In Richmond, Virginia, a triangular-shaped island—once the site of an abandoned crack house—is now paved with bricks and landscaped with dogwood and liriope. It is a small symbol of a new trend in some midsized American cities: shrinking.

In numerous metropolises across the country, green space is replacing boarded-up homes; single-family houses are being erected where crowded cinder-block apartment complexes once stood; and individuals and couples alike are moving into rehabilitated homes that once housed families of eight.

“Unmanaged vacant land attracts illegal dumping and contributes to a feeling of instability in a neighborhood,” says Terry Schwarz, director of the Cleveland Urban Design Collaborative at Ohio’s Kent State University. “Simple, low-maintenance greening strategies create a perception of stewardship that helps residents feel more secure in their neighborhoods. Land stabilization strategies are also a way to hold land for future development.”

Faced with declining populations and an increasing number of abandoned structures, some U.S. municipalities believe that if cities can grow in a smart way, they can shrink smartly, too. After all, nowhere does it say that a city with fewer people has to be a bad place.

“Shrinking cities have to grapple with the dual challenges of managing decline right now and setting up opportunities for future growth along more sustainable patterns of development,” says Schwarz. “This is especially important when you consider that the majority of shrinking cities are concentrated in the Great Lakes region, and the issue of water access will be a key development driver in this century.”

In other words, American cities have a choice, says Tom Murphy, a senior resident fellow, ULI/Klingbeil Family Chair for urban development, and former mayor of Pittsburgh, Pennsylvania. “There are large pieces of property that are now vacant in many American cities,” he continues. “The choice is whether to just look at it or do something about it. Cities need to understand how to get control and act. When I was mayor of Pittsburgh, we bought 1,500 acres [607 ha] of abandoned land and redeveloped it. It was high risk and controversial, but at the end of the day it was a great decision because we got billions of dollars’ worth of development out of ‘worthless’ property and shared the risk and reward with developers.”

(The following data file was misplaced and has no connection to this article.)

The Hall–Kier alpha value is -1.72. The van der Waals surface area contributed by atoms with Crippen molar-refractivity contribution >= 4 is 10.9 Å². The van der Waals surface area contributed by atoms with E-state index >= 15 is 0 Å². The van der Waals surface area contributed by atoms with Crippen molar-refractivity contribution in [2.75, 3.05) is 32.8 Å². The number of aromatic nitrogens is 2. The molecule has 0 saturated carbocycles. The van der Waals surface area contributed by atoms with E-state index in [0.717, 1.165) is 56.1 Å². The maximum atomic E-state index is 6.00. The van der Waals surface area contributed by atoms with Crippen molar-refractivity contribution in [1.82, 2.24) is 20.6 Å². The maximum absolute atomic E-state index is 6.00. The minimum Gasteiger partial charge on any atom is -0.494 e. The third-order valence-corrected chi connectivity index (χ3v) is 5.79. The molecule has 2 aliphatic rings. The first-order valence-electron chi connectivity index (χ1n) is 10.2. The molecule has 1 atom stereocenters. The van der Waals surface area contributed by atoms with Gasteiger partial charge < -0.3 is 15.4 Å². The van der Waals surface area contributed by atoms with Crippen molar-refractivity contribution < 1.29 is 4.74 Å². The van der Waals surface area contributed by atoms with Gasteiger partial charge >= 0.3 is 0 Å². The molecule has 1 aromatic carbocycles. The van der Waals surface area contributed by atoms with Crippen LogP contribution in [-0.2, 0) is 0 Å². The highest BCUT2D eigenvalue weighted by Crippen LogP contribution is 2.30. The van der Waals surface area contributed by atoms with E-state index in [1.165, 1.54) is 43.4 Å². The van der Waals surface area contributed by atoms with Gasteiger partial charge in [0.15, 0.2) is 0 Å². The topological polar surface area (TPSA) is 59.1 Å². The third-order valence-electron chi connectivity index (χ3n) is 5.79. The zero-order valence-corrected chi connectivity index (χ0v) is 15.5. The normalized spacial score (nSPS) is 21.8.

Today, there is more acceptance of the idea that some cities are not growing and that vacant property issues need to be addressed. “Detroit, Michigan, and Youngstown, Ohio, are exploring the most aggressive ideas for managing decline, to the point where both of these cities have looked at relocating residents and consolidating their urban footprints,” Schwarz adds. “To my knowledge, there has been relatively little implementation of this strategy on the ground. Mostly because it is very difficult—politically, structurally, and economically—to do. In Cleveland, the focus is on the productive reuse of vacant land—for stormwater management, green-space expansion, ecosystem restoration, agriculture, energy generation, and so forth. These strategies are generally well accepted by policy makers and residents, since they convert derelict properties into something useful.”

But many consider this a short-term approach. “If development demand gets stronger in Cleveland, there would be pressure to replace these nontraditional urban uses with new housing and businesses,” Schwarz says. “This has happened in some parts of Philadelphia, particularly around agricultural uses in recovering neighborhoods. When development demand gets stronger, small farms and green spaces often become prime development sites. The city of Cleveland has developed zoning classifications for urban agriculture that allow for food production in city neighborhoods and offer these kinds of uses some protection in the face of future development demand.”

Thus, elected officials should become risk takers—willing to share the downside with those who see opportunities where others see litigation, says Murphy. “Cities have the ability to create a public/private partnership to shape a vision that is doable and exciting,” he continues. “They have the ability to marshal the financing for it. They have to understand how to do public/private financing so they share risk with the developer and share any possible upside.”

Officials must create a transparent process so the entire community has a sense of what’s going to happen. “The quality of development will determine its success,” Murphy continues. “You have to move from how to manage decline to how you manage growth and investment in the future. It’s controversial, sure, but leadership is needed. It’s about saying we’re going to do it, we’re going to redefine the rules, and we’re going to make the city perhaps smaller but definitely better.”